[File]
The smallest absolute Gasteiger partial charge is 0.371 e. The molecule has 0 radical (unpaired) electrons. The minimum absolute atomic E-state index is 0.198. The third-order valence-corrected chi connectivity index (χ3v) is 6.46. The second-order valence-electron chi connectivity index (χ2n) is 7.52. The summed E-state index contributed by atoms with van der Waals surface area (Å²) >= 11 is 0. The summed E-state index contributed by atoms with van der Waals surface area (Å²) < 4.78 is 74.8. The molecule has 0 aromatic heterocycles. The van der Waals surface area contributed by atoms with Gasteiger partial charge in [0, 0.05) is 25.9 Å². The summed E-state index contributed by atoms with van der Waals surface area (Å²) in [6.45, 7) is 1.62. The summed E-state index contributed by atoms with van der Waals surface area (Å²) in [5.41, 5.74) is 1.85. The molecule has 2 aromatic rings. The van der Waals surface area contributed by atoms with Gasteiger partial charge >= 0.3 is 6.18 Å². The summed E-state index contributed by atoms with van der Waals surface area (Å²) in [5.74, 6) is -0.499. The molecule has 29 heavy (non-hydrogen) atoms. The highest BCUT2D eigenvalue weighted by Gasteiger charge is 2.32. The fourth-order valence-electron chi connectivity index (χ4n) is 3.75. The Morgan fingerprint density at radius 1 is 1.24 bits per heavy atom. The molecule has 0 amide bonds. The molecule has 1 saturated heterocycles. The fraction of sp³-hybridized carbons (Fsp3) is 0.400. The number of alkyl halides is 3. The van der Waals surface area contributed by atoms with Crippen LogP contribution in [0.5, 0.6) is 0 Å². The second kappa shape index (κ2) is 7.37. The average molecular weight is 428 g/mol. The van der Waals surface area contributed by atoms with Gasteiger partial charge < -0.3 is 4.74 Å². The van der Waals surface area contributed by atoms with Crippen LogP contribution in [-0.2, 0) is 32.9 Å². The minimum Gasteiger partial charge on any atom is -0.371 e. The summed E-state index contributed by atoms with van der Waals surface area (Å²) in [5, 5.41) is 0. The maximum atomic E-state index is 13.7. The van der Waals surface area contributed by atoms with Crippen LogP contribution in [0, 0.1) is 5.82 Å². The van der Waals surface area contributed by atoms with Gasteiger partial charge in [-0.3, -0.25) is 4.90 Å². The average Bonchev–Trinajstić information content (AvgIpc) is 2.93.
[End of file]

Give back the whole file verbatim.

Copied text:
The smallest absolute Gasteiger partial charge is 0.371 e. The molecule has 0 radical (unpaired) electrons. The minimum absolute atomic E-state index is 0.198. The third-order valence-corrected chi connectivity index (χ3v) is 6.46. The second-order valence-electron chi connectivity index (χ2n) is 7.52. The summed E-state index contributed by atoms with van der Waals surface area (Å²) >= 11 is 0. The summed E-state index contributed by atoms with van der Waals surface area (Å²) < 4.78 is 74.8. The molecule has 0 aromatic heterocycles. The van der Waals surface area contributed by atoms with Gasteiger partial charge in [0, 0.05) is 25.9 Å². The summed E-state index contributed by atoms with van der Waals surface area (Å²) in [6.45, 7) is 1.62. The summed E-state index contributed by atoms with van der Waals surface area (Å²) in [5.41, 5.74) is 1.85. The molecule has 2 aromatic rings. The van der Waals surface area contributed by atoms with Gasteiger partial charge >= 0.3 is 6.18 Å². The summed E-state index contributed by atoms with van der Waals surface area (Å²) in [5.74, 6) is -0.499. The molecule has 29 heavy (non-hydrogen) atoms. The highest BCUT2D eigenvalue weighted by Gasteiger charge is 2.32. The fourth-order valence-electron chi connectivity index (χ4n) is 3.75. The Morgan fingerprint density at radius 1 is 1.24 bits per heavy atom. The molecule has 0 amide bonds. The molecule has 1 saturated heterocycles. The fraction of sp³-hybridized carbons (Fsp3) is 0.400. The number of alkyl halides is 3. The van der Waals surface area contributed by atoms with Crippen LogP contribution in [0.5, 0.6) is 0 Å². The second kappa shape index (κ2) is 7.37. The average molecular weight is 428 g/mol. The van der Waals surface area contributed by atoms with Gasteiger partial charge < -0.3 is 4.74 Å². The van der Waals surface area contributed by atoms with Crippen LogP contribution in [-0.2, 0) is 32.9 Å². The minimum Gasteiger partial charge on any atom is -0.371 e. The summed E-state index contributed by atoms with van der Waals surface area (Å²) in [5, 5.41) is 0. The maximum atomic E-state index is 13.7. The van der Waals surface area contributed by atoms with Crippen LogP contribution in [0, 0.1) is 5.82 Å². The van der Waals surface area contributed by atoms with Gasteiger partial charge in [-0.3, -0.25) is 4.90 Å². The average Bonchev–Trinajstić information content (AvgIpc) is 2.93.